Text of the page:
How to Bridge Generations

February 15, 2013

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Hungry….numb….bored….excited….confused….afraid….content.

….the fluctuating feelings of a soul in a given month or day, at least my soul. I can’t keep up- barely anyone can. But I’ve learned that a few people need to know. I need to be known and I need to know and I need kicks in my hiney when I’m out of line and I need a safe place to be imperfect and I need to laugh and eat too many french fries and forget that I’m afraid and then remember I’m afraid and have someone tell me to stop being afraid.

We all do.

And I have my share of great friends that do every one of those things. But sometimes ever so sparse gray hair has it’s place in life. I keep a friend, always at least one that I call mentor. Each of them has been unique, nothing has ever been very formal, but I have intentionally sought them out for coffee or french fries and asked them things like….

 Am I doing enough?

Am I doing too much?

How do you submit to your husband when you disagree?

How do I balance ministry and 4 kids?

What are you making for dinner?

I have to have this. I have to have it. And whether you know it or not- you do too.

Meet Diann Cotton. Diann and Larry (her husband) grab pizza with us- because they can and because we ask. Zac disciples their grown twin boys (who are quite famous) and those two boys invest into our son and given their unique profession- even as a brilliant 7th grader, he listens to every word they say. It is the most inbred beautiful mentoring relationships of all time.

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We adore the Cotton’s and they tolerate us! :)

 

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So you may be feeling a twinge of jealousy reading this with my french fries and cool awesome wise people in our lives… good. Feel jealous and then call a woman 15-20 years older than you this minute and ask her to coffee.

My very strict and important rules of mentoring
(I have none by the way but here are my thoughts)

1. Don’t be so picky. No mentor is perfect. If they have lived longer- they have things to add to your life.

2. Gain different things from different people. Keep several relationships that can invest in your life in different ways- no one mentor will be the end all to all needs and subjects.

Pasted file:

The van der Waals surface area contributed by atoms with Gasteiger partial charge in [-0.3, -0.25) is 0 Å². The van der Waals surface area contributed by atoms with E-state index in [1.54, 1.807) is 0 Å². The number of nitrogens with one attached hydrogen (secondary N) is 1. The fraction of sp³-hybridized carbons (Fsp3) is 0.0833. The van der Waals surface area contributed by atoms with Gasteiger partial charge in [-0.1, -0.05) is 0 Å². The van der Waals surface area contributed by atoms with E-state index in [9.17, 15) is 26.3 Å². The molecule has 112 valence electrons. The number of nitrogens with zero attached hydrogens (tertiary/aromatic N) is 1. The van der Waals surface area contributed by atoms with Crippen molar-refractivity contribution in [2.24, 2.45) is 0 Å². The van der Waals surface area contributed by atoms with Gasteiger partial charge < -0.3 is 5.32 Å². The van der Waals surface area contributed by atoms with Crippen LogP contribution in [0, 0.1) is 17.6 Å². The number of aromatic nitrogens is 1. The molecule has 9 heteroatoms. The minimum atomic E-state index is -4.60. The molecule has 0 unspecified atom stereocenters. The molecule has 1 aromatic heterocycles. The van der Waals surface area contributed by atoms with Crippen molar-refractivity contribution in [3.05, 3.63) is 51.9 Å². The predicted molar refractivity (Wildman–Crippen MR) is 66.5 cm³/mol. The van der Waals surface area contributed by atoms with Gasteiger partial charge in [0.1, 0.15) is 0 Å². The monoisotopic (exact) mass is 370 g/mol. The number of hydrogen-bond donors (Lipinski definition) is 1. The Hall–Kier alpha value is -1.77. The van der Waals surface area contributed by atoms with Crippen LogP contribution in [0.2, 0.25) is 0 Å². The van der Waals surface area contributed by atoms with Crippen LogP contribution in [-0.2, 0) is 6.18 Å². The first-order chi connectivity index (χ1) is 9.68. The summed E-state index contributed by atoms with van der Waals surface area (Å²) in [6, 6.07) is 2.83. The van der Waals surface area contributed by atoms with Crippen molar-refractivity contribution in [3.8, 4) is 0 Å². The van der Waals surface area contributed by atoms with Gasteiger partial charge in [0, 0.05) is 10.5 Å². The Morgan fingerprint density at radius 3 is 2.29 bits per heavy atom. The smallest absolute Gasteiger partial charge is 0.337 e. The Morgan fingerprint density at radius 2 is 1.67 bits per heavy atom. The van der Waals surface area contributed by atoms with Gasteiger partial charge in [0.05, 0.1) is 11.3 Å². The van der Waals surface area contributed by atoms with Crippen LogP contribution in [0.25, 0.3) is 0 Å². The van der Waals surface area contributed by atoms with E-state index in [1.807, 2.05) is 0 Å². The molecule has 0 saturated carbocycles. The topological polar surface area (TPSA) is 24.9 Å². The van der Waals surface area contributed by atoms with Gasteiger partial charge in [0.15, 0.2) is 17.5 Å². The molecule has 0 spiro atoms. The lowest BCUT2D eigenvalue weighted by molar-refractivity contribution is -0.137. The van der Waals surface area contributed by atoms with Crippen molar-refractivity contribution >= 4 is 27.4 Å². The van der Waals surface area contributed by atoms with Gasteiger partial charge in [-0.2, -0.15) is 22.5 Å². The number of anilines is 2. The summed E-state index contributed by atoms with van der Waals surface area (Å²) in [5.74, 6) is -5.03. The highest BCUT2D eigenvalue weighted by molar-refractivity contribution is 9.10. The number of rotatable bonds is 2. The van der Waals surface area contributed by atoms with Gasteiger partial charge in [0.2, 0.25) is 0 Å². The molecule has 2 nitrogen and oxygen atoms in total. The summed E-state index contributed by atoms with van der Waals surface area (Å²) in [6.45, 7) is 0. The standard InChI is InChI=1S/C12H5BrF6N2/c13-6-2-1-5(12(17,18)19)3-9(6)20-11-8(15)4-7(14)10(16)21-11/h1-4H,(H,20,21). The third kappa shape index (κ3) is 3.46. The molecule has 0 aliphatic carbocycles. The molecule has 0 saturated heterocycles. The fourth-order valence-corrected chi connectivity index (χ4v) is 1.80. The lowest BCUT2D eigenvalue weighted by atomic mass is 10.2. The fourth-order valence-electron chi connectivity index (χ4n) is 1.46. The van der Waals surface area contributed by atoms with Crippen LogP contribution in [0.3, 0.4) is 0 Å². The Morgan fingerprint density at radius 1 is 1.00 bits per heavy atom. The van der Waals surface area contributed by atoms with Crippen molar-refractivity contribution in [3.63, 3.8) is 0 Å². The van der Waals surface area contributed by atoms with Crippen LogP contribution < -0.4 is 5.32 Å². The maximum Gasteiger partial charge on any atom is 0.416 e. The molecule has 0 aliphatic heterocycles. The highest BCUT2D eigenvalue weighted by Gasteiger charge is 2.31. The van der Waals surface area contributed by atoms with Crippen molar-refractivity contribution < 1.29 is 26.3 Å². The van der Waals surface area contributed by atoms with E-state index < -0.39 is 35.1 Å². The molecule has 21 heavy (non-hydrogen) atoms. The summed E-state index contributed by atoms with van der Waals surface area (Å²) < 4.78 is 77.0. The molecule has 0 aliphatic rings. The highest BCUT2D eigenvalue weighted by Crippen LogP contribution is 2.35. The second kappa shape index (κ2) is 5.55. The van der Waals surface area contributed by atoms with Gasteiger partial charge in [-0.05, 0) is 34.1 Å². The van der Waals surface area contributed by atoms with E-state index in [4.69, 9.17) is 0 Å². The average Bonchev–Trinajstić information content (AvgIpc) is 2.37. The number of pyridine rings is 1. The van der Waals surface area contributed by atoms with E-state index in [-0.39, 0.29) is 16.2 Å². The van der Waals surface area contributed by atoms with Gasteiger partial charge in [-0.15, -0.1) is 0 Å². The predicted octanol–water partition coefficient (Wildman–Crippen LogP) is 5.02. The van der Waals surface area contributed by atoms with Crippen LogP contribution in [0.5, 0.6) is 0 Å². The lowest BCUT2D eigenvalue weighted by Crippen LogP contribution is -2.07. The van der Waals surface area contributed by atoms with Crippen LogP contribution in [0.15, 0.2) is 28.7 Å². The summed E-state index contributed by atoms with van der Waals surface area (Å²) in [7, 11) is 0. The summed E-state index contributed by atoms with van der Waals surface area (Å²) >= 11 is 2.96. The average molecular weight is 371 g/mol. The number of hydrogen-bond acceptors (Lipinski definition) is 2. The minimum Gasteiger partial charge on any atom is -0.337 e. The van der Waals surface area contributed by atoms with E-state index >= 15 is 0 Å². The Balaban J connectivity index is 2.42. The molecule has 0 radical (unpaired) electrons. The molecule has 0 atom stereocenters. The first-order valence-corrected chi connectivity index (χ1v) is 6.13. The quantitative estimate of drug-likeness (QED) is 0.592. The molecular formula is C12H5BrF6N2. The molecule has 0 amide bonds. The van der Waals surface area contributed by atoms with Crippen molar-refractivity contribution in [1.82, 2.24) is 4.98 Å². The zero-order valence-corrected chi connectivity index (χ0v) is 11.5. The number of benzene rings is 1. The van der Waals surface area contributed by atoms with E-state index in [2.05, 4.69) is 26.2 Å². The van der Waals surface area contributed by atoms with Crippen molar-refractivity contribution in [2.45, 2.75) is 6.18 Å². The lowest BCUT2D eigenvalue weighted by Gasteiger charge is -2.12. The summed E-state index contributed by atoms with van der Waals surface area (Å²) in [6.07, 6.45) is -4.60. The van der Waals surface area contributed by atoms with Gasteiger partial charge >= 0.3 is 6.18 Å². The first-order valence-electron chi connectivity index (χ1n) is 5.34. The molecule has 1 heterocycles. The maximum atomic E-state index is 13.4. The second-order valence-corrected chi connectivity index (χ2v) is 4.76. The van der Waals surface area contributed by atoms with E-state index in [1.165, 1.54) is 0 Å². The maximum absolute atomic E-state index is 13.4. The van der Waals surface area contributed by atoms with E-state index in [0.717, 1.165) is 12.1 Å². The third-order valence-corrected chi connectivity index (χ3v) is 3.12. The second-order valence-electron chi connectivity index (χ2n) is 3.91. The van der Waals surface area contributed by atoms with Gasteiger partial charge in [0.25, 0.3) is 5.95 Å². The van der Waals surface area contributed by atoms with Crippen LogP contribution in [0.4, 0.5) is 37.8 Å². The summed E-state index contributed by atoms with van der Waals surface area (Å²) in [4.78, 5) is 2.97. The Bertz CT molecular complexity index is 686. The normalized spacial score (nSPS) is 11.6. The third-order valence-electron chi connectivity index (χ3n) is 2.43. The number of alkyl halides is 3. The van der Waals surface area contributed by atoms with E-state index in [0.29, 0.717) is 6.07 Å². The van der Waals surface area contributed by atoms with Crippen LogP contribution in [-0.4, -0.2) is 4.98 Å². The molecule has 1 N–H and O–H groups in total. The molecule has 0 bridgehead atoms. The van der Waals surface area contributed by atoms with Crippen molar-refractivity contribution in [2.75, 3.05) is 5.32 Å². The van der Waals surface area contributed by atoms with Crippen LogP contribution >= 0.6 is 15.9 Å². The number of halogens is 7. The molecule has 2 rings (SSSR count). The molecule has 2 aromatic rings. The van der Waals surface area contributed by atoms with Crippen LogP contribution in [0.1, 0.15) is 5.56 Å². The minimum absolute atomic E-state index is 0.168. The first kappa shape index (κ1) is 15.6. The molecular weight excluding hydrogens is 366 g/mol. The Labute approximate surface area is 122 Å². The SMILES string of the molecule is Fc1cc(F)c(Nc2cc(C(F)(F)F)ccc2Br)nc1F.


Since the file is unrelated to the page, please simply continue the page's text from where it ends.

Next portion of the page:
3. Keep it informal. We don’t meet every week- we meet every time we can- usually spontaneously. High commitment can wear out the relationship.

4. Don’t be arrogant. Realize we need the generation above us and accept that we may have different values. Instead of looking down on that, let it intrigue you and uncover the source of unshared values.

5. Take initiative. I don’t think one woman has ever asked to mentor me. You seek them out and if there is no traction- seek someone else out.

But make this a priority and here’s why- we need people who have perspective that is bigger than our own. We need to be reminded that the mundane jobs are building our character. We need to be reminded that our husbands usually have a point. We need people that inspire us and believe in us, but not so much so that they won’t beat us up if we get arrogant or out of line.

Now. Go. Pick up the phone and call the first woman that comes to mind. We want to bridge the generational gap… let’s start with coffee.

Tell us about your mentor or why you don’t have one?

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18 Responses to “How to Bridge Generations”

  1. Marcy Boutz

    My older mentors have poured into my life for years and years, one is 93! Now I have become the one pouring out, funny how that happens!
    I am leading Stuck for the second time and Chase for the first time and these girls are amazing, I am learning so much form them and God is at work, Praise Him!
    Love the pics and story of the Cottons! I work at K2 in the summers and love those young men!

    Reply
  2. i love this! I literally was talking to my husband about mentors when I read this! I have had some pretty amazing spiritual mentors in my life (starting from when we lived in austin!) and it’s fun to think about all the people that can pour into us. and i LOVE the cotton fam! I went to africa w/ cory and coby on the man up trip and we are still working with them on that fight! :) we do have a lot of friends in common sweet Jennie. hope to meet you in “real life” next time i’m in town!

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  3. Jennie, this was perfectly timed in my life. We stepped into our first Sunday School class as the youngest couple in the room. Thankfully we had a couple come along side us and mentor us, without us at first realizing what was going on!
    Fast forward almost 20 years and we are now ‘that’ couple. We now have the privilege of walking life out with a couple that asks the same questions we asked and a house full of toddlers!
    My mentor still mentors me! Thankful that she can speak truth into my life, set me back on my feet and send me out with an encouraging word!

    Thank you!

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  5. Kim Hardy

    This brought a smile to my face, because without realizing what I was doing I reached out to an older lady who was leading a Bible study and she has become a mentor to me. I asked her for a coffee date…and she was surprised. Anyway, she doesn’t like me to call her a mentor, but that’s how I view her. Thanks for the tips.

    Reply